When I selected The Leavers as my next book to read, I didn’t know that I was picking up a book about adoption. All I knew was that there was a buzz around Lisa Ko’s book, and it seemed like it would be an interesting read. So I was surprised to find transracial adoption so central to her story but also impressed with the authenticity of her portrayal.
“Oh are we crazy? Having him live in a town with no other Asian kids? I wouldn’t blame him if he hated us.”
“I’m not going to say it’ll be easy,” said Peter. “But white, black, purple, green, kids of all races have struggles with belonging. They’re fat, or their parents don’t have a lot of money.”
“That’s true,” Kay said. “I was a bookworm with glasses. I never belonged in my hometown.”
“Issues are colorblind.”
As I read this exchange between the two white adoptive parents, I began to laugh. Not because what they were saying was funny, but because I had just defended my dissertation earlier in the week and discussed the colorblind approach my respondents’ parents’ took to their upbringing. This exchange was so similar to ones my respondents shared that I felt as though Lisa’s words were ripped from the pages of my research.
The transracial adoption experience of Daniel Wilkerson née Deming Guo is a central part of The Leavers, but how he comes to be adopted by Kay and Peter Wilkinson, two professors living in a small town in up-state New York, is just as important. Unlike the nearly half a million transnational transracial adoptees, Deming is domestically adopted. Born in New York City, Deming is Chinese American, but his mother, Peilan Guo (later in the novel Polly Guo), is undocumented.
Deming and Peilan live in the Bronx with Peilan’s boyfriend, Leon, Leon’s sister Vivian, and nephew Michael, who is the same age as Deming. When Peilan brings up the idea of moving to Florida, both Deming and Leon are resistant. The next day when she doesn’t return home it seems like she may have gone without them. Eventually Peilan’s absence leads Vivian to relinquish Deming to the state, and he is adopted by the Wilkinsons.
Up-state New York is like another planet in comparison to the sights and sounds of the Bronx. Daniel is the only Asian student and one of only two students of color. Reflecting on his first few days at his new school:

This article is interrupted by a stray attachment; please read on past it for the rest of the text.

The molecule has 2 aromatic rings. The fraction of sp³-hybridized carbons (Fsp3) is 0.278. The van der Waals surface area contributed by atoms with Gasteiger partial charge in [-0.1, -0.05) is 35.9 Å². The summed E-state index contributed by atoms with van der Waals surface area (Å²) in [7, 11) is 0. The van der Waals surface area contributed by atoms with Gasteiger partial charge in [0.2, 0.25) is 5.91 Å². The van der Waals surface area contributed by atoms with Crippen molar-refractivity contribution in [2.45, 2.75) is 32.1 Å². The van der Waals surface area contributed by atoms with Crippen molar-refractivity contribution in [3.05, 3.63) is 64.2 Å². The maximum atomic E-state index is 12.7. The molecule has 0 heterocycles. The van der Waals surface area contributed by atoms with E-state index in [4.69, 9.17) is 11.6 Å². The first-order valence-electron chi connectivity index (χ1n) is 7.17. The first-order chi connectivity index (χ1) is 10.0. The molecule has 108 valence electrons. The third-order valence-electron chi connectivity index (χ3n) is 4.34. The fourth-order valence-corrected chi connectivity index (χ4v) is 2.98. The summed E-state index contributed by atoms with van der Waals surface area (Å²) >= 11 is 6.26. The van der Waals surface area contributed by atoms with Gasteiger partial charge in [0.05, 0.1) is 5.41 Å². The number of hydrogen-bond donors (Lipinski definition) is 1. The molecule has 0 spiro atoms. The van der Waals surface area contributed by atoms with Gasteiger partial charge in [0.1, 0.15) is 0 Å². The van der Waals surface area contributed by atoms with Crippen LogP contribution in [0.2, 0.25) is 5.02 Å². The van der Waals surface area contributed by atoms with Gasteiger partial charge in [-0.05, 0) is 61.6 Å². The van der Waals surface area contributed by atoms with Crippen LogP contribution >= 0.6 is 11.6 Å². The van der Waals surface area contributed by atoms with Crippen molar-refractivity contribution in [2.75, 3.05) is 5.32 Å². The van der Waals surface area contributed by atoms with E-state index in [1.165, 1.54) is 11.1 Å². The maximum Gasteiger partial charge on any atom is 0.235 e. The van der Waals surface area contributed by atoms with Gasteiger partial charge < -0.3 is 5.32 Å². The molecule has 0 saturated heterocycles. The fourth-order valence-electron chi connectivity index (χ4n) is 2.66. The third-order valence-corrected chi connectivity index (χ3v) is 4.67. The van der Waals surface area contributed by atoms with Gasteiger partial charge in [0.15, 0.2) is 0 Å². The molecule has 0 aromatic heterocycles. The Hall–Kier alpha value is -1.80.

“Here, they paid too much attention to him and later, they would pay no attention to him. It was that kind of mindfuck: to be too visible and invisible at the same time, in the ways it mattered the most.”
Throughout The Leavers, Daniel struggles with being truly seen – by his family, his peers, and even himself – and reconciling where he belongs. He tries to be a good son to the Wilkinsons and a good friend to the few friends he manages to make but he finds himself repeatedly failing to live up everyone else’s expectations while simultaneously being unable to define for himself what he wants. After one too many failures, he moves back to New York City to pursue music much to the chagrin of his adoptive parents. While Daniel attempts to find his own path back in his hometown, it is an out-of-the-blue email from Michael that ultimately sets his self-discovery in motion.
As Daniel reunites with his first family – Micheal, Vivian, Leon, and eventually his mother – we learn what really happened the day Peilan did not come home from work. Peilan’s (now Polly’s) story is one of terror, strength, and constant self-redefinition. As Polly relays the ups and downs of the years that she and Deming have been separated, we learn with brazen honesty Polly’s struggle with balancing others’ expectations of who she should be and what she should want and her own dreams.
The Leavers gives us insights into the intricacies of family life and growing up. But more than the personal story of fictional characters, The Leavers provides glimpses into the realities of immigration and adoption.
PAIR IT WITH Lisa Ko’s writing mixtape and Chinese beef noodle soup.